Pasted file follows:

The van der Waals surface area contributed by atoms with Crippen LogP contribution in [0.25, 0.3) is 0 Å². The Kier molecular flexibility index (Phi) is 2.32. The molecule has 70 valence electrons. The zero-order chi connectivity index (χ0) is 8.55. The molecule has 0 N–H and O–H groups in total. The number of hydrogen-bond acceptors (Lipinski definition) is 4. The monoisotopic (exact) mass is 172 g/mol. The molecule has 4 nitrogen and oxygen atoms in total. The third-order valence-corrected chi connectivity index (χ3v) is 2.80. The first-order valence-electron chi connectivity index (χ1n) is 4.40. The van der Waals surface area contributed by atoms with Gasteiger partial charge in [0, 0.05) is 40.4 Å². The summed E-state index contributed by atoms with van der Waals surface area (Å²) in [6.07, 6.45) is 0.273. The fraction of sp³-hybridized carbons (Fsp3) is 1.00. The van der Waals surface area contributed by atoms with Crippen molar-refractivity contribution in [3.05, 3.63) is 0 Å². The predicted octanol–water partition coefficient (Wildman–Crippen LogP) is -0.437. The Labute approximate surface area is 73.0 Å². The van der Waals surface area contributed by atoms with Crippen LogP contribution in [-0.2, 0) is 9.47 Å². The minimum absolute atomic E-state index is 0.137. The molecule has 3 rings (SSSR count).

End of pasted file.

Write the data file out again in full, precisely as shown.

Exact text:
The van der Waals surface area contributed by atoms with Crippen LogP contribution in [0.25, 0.3) is 0 Å². The Kier molecular flexibility index (Phi) is 2.32. The molecule has 70 valence electrons. The zero-order chi connectivity index (χ0) is 8.55. The molecule has 0 N–H and O–H groups in total. The number of hydrogen-bond acceptors (Lipinski definition) is 4. The monoisotopic (exact) mass is 172 g/mol. The molecule has 4 nitrogen and oxygen atoms in total. The third-order valence-corrected chi connectivity index (χ3v) is 2.80. The first-order valence-electron chi connectivity index (χ1n) is 4.40. The van der Waals surface area contributed by atoms with Gasteiger partial charge in [0, 0.05) is 40.4 Å². The summed E-state index contributed by atoms with van der Waals surface area (Å²) in [6.07, 6.45) is 0.273. The fraction of sp³-hybridized carbons (Fsp3) is 1.00. The van der Waals surface area contributed by atoms with Crippen molar-refractivity contribution in [3.05, 3.63) is 0 Å². The predicted octanol–water partition coefficient (Wildman–Crippen LogP) is -0.437. The Labute approximate surface area is 73.0 Å². The van der Waals surface area contributed by atoms with Crippen LogP contribution in [-0.2, 0) is 9.47 Å². The minimum absolute atomic E-state index is 0.137. The molecule has 3 rings (SSSR count).